Many individuals now plan to have children on their own without a partner.

This means that the traditional make up of a family is no longer clear cut and the law has to keep up with significant social and cultural changes in society making the definition of parents and families so much more complex.

Many parents who use formal or informal sperm donors or conceive a child outside of a married or de-facto relationship, want to know whether sperm donors have any parental rights once their child is born.

There are a number of relevant laws in place in New South Wales, but in summary a sperm donor is presumed to not be a parent of a child unless married or in a de-facto relationship with the mother at the time of conception.

The case of Masson, Parsons and Parsons is due to be heard by the High Court and concerns a lesbian couple who conceived a child using a sperm donor known to them.  Perhaps more uniquely, the sperm donor has played an active role in the child’s life and was referred to as “daddy” by the child.  He was also listed on the child’s birth certificate as the father and all parties agreed that the sperm donor would have a parenting role.  Furthermore, the lesbian couple were not in a de-facto relationship at the time the child was conceived.

The mothers (the lesbian couple) sought to relocate to New Zealand with the child, therefore the sperm donor father opposed the relocation on the basis that he was a parent of the child for family law purposes and in this respect he had “equal shared parental responsibility of the child” (in conjunction with the mother), meaning that the mother was required to consult him, among other things, in regard to where the child lived.

The primary proceedings in the Family Court determined that the biological mother was a parent of the child, along with the sperm donor.  The other ‘mother’ was not considered to be a parent.  Naturally, the mothers appealed the decision.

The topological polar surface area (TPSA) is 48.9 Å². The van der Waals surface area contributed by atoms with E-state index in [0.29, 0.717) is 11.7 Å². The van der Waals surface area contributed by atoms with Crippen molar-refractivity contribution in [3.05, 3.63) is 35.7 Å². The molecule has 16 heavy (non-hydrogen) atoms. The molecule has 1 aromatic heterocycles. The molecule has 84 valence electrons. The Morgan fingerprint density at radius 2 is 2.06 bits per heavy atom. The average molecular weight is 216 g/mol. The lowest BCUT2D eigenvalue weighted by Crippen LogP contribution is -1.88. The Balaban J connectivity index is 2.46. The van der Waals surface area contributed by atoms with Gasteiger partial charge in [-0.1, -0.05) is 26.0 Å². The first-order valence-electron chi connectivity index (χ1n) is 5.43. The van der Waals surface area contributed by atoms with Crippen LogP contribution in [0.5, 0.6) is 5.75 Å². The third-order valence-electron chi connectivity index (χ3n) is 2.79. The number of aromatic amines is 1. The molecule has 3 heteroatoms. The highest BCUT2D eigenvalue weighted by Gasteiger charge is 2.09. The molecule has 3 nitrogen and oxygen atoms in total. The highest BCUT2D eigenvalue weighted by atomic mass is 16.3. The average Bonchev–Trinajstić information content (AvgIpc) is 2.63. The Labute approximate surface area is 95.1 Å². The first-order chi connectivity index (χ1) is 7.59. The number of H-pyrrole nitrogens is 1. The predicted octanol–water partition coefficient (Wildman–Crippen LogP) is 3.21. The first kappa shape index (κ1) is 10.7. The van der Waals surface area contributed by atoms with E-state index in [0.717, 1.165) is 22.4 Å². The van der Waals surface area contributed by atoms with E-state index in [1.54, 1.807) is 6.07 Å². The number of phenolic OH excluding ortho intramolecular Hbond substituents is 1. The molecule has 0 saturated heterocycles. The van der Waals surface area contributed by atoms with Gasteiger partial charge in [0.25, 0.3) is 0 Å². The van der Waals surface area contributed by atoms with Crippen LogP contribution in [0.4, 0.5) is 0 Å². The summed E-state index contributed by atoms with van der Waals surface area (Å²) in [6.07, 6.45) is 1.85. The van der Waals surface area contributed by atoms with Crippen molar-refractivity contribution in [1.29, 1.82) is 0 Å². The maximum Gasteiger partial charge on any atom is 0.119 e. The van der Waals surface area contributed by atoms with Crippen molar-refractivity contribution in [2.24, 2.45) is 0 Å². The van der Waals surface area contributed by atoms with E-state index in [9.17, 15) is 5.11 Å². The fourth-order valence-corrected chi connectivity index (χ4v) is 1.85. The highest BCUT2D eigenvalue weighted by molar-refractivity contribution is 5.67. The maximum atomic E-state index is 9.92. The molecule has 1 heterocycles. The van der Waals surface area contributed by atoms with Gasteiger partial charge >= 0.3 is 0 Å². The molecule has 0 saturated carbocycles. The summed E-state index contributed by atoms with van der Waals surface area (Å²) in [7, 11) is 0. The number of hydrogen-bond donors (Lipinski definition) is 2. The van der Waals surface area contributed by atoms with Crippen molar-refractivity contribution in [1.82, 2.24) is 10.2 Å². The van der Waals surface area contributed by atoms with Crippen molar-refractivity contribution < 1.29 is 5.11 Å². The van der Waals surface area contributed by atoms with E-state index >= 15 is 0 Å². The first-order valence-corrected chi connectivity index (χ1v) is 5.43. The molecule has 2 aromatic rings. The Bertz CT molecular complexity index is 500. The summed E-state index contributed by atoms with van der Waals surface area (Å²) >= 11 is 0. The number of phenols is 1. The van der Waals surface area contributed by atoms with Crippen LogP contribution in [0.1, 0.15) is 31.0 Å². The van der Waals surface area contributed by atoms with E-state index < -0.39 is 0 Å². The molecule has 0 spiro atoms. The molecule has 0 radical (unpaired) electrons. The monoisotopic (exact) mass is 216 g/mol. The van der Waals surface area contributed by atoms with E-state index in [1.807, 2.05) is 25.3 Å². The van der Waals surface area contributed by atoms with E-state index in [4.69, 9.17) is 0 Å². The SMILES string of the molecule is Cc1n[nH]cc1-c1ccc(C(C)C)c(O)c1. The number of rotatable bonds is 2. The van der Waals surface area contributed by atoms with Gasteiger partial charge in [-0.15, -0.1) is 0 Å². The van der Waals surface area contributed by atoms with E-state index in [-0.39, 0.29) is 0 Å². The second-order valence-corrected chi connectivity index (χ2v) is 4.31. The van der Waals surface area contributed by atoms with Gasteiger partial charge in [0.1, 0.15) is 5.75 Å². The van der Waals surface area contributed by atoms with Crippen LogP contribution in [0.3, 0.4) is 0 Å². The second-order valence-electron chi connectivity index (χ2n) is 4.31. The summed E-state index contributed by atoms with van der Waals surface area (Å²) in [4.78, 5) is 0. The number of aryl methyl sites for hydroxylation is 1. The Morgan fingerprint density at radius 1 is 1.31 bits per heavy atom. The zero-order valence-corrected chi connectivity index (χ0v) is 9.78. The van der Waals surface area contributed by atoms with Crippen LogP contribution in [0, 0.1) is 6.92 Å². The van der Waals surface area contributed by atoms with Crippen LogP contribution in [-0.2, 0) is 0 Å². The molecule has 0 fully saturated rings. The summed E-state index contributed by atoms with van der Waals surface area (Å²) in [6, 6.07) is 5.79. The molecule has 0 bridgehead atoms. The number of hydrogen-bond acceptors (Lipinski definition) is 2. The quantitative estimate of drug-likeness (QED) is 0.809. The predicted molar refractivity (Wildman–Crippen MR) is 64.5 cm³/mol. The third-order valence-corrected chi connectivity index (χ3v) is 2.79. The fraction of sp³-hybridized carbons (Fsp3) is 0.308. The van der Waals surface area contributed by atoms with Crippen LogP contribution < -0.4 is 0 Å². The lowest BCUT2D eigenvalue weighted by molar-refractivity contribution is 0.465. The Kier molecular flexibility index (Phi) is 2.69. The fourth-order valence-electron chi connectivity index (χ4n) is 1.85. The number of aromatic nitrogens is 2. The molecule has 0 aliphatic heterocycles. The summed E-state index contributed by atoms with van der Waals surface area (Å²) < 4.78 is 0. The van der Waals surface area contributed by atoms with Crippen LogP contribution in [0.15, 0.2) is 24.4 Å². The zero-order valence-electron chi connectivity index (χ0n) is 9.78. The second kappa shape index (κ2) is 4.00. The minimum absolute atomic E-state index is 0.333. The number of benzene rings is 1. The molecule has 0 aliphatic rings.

The full appeal court of the Family Court overturned the decision and found that the sperm donor was not a parent due to the operation of the New South Wales law and the limitation of the Family Law Act 1975 to define a parent.

The matter has since been appealed to the High Court and is due to be heard on 16 April 2019.  The father will argue that state law does not apply and that the definition of a “parent” is a question of fact in which biological and social factors, as well as a parent’s conduct should be considered to determine whether a person is a parent.

The Attorney General has also intervened in the proceedings and submitted that the definition of a parent under the family law legislation should be widened to include sperm donors.

As you can see, the law associated with children can be complicated.  You should seek legal advice if you wish to embark on artificial conception particularly in light of the High Court case.

At Everingham Solomons we have the expertise and experience to assist you with specialised family law matters because Helping You is Our Business.

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